An Arizona-based emergency medical services company plans to lay off as many as 361 employees as it ends most of its ambulance services in Indiana.
Rural/Metro Corp. has notified state officials that it plans to close five locations in Indianapolis, Martinsville, Logansport, Anderson and Richmond, affecting up to 277 employees. The layoffs were expected to take place between Aug. 18 and Dec. 31.
In addition, Rural/Metro plans to lay off 84 employees from a billing operations center at 5750 Kopetsky Drive in Indianapolis. Those job losses are expected to occur Sept. 30, as the company intends to outsource its billing.
Rural/Metro blamed its departure on the growing difficulty in serving rural areas and changes in the health care landscape.
"We were losing millions in Indiana. It wasn't a very good market for us," Mark Lashley, Rural/Metro's east division president, told IBJ on Thursday.
"We've been working hard over the last year to restructure our operations and contracts [in the area], and we didn't make the kind of progress we intended with some of the municipalities and counties," Lashley said.
For example, Rural/Metro struggled with some low-volume contracts in which it had two full-time ambulances covering an area that only generated eight to 10 calls per day.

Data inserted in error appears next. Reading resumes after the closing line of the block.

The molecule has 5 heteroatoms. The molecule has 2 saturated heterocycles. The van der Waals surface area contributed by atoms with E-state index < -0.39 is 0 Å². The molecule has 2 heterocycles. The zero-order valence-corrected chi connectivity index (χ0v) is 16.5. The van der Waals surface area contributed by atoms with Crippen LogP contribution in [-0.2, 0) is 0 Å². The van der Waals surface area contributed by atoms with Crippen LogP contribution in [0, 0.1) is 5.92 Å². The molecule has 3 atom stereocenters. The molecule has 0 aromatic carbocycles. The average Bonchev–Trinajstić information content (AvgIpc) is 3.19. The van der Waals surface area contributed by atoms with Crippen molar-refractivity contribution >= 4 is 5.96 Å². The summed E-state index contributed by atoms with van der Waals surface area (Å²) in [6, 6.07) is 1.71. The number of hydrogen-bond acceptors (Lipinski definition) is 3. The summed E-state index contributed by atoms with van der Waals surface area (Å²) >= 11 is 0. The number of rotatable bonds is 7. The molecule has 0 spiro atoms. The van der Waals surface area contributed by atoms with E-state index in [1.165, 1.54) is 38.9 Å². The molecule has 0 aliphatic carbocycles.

"We were doing that in eight different locations, and the call volume and revenue didn't cover the cost of the truck, supplies and staff," Lashley said.
The company also was squeezed by a growing number of Medicaid and Medicare patients in the area, who tend to have low reimbursement rates.
“Larger amounts of unpaid indigent care and low Medicaid reimbursement rates within Indiana have created a difficult business environment leading to this decision,” wrote Danelle Kelling, Rural/Metro division general counsel, in a letter to state work force officials.
Rural/Metro operates in several counties and communities in metropolitan Indianapolis. Martinsville Mayor Phil Deckard recently said that the firm was ending operations in his city, and the company confirmed general plans to scale back operations in the state.
In addition to metropolitan Indianapolis, Rural/Metro will cease operations in Cass, Wayne and Union counties. The company will continue to offer ambulance services in New Albany.
Based in Scottsdale, Arizona, Rural/Metro provides private ambulance and fire protection services in 21 states and nearly 700 communities, according to its website.
In late 2013, the firm emerged from Chapter 11 bankruptcy and a financial restructuring that reduced its debt by about 50 percent and provided $135 million in new capital for growth.
Lashley said that the company is performing well in other markets. "This was a very localized, Indiana issue," he said.